Working in Poland

Expats who consider working in Poland may find that most of their prospects won't offer them the same purchasing power that they might find working in Western Europe, especially as salaries in Poland are some of the lowers on the continent. 

In Poland, most jobs require a five-day work week and working hours are generally from 8am to 4pm, although international companies often uphold a 9am to 5pm day. Although the unemployment rate in Poland is no longer an issue, the country has traditionally prioritised the employment of local labour, while neglecting the foreign labour force. However, as one of the only European countries that didn't fall victim to the recent recession, positions have become available in specific sectors. 


Job market in Poland

Poland's primary industries include automotive manufacturing, food processing, banking and construction. However, expats working in Poland will most likely find opportunities in areas that have seen recent growth, including IT, finance, human relations, business services and management.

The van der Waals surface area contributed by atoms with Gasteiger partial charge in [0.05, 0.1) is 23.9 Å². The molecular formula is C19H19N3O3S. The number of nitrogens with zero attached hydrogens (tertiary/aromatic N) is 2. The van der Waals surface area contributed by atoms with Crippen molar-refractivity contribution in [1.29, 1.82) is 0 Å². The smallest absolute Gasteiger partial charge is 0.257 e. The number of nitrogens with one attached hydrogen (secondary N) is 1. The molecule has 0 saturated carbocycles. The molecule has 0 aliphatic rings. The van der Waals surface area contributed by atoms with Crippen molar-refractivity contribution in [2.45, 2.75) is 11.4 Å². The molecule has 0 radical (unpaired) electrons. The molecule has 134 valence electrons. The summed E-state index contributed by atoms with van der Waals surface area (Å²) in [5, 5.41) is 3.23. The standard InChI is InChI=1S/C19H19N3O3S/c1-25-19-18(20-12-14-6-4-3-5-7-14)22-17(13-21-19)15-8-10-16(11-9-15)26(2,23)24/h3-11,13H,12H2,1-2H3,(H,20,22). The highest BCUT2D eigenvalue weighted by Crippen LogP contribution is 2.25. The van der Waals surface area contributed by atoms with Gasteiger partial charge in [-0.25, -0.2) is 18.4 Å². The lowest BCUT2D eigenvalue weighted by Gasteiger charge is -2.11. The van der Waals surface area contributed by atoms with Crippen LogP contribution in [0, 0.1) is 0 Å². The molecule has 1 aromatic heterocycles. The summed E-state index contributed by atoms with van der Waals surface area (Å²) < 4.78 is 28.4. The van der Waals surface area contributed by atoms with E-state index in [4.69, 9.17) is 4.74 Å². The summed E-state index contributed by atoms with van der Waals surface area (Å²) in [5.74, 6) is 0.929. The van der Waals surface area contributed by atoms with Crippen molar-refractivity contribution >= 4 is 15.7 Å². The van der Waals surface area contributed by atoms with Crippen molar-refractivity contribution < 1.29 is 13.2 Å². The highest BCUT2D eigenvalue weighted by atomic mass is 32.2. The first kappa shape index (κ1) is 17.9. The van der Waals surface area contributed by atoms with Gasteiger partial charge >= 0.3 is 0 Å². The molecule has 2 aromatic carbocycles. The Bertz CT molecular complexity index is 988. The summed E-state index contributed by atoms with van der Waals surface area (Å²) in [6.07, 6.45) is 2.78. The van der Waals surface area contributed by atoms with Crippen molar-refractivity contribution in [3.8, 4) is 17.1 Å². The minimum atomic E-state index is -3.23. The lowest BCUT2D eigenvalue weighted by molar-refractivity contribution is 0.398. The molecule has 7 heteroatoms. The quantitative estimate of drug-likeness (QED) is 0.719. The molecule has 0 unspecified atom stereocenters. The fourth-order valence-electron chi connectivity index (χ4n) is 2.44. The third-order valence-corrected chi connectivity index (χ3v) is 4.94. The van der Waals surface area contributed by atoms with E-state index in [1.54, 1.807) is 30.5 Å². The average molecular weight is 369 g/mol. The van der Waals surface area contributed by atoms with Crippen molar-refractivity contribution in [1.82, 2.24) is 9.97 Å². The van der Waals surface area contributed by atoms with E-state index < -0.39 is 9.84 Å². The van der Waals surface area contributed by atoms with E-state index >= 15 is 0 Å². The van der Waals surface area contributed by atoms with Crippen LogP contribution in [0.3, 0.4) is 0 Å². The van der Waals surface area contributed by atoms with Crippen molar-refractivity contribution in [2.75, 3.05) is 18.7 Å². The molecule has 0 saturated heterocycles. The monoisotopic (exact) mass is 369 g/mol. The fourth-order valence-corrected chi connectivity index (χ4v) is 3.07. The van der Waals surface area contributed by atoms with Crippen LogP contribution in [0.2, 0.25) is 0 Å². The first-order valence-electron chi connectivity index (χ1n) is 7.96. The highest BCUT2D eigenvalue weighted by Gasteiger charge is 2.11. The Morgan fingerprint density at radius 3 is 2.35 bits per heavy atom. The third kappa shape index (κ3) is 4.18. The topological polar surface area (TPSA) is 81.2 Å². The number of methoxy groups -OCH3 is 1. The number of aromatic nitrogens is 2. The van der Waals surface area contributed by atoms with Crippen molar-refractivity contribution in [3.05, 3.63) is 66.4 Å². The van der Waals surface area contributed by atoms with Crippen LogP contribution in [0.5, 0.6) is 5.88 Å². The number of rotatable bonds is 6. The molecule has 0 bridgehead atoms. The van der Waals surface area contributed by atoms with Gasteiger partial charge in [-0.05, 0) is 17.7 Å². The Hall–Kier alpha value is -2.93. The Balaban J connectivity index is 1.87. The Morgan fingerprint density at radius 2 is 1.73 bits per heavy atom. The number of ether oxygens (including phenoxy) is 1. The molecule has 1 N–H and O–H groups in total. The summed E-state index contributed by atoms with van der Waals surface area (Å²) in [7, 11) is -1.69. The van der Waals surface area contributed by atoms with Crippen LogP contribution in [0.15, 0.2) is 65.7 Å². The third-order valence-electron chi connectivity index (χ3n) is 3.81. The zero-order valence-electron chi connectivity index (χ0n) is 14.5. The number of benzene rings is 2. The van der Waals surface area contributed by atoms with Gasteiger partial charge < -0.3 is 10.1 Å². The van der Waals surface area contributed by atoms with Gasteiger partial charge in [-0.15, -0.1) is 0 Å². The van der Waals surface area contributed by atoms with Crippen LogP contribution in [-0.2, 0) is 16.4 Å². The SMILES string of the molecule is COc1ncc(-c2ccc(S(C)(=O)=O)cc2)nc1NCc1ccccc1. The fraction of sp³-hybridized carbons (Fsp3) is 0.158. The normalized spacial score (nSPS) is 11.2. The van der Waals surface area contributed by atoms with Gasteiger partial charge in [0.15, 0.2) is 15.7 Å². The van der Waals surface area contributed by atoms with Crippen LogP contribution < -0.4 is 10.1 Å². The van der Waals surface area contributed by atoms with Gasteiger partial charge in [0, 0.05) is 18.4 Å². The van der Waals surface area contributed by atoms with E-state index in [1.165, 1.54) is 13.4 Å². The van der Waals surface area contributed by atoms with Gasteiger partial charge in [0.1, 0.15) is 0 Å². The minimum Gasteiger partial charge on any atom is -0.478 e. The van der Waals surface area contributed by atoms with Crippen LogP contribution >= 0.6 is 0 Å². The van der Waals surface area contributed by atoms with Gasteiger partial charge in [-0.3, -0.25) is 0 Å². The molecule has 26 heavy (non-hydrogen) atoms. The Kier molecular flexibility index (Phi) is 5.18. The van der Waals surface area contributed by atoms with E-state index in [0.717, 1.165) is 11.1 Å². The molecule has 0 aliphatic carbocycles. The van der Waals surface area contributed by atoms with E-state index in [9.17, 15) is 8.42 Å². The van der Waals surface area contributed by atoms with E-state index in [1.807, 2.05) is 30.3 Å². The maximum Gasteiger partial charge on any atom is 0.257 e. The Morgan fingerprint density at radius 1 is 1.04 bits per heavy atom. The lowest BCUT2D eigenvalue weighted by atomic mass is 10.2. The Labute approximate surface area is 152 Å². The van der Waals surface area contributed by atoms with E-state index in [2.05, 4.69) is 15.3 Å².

As a huge proportion of the population speaks Polish, there's also a pronounced shortage of native English speakers. As a result, there are still many English teaching jobs in Poland, and in many cases, these positions pay more than a position in a large company with upward mobility.

What's more, foreign investment is filtering into Poland and this influx of capital comes with future plans for corporates and multinationals to set up operations in the country. The country itself is also looking to privatise more infrastructure, like the energy sector, shipbuilding and even the postal market.

That being said, working in Poland as an expat is still not the easiest of tasks. Inefficient local bureaucracy frustrates job creation and can prevent competition. Furthermore, as a result of a history of repeated foreign violation, Polish sentiment toward expat businesspeople can be cautious. In order to succeed, it's vital for expats to build relationships based on trust and respect. The Polish-English language barrier can also be a source of much misunderstanding.


Finding a job in Poland

Citizens of the European Union (EU), as well as the European Economic Area (EEA), do not need a work permit to be legally employed in Poland. All other nationalities are required to have the proper documentation.

If not headhunted for a specific position in Poland, expats can use both print publications and online job portals to find a job in Poland. Daily newspapers, both local and national, have designated job sections. Two popular options are the Monday edition of Gazeta Wyborcza, in its Praca (Work) section, and the Wednesday insert in Rzeczpospolita.

Otherwise, there are some Polish English-speaking recruitment agencies that expats might benefit from contacting directly.

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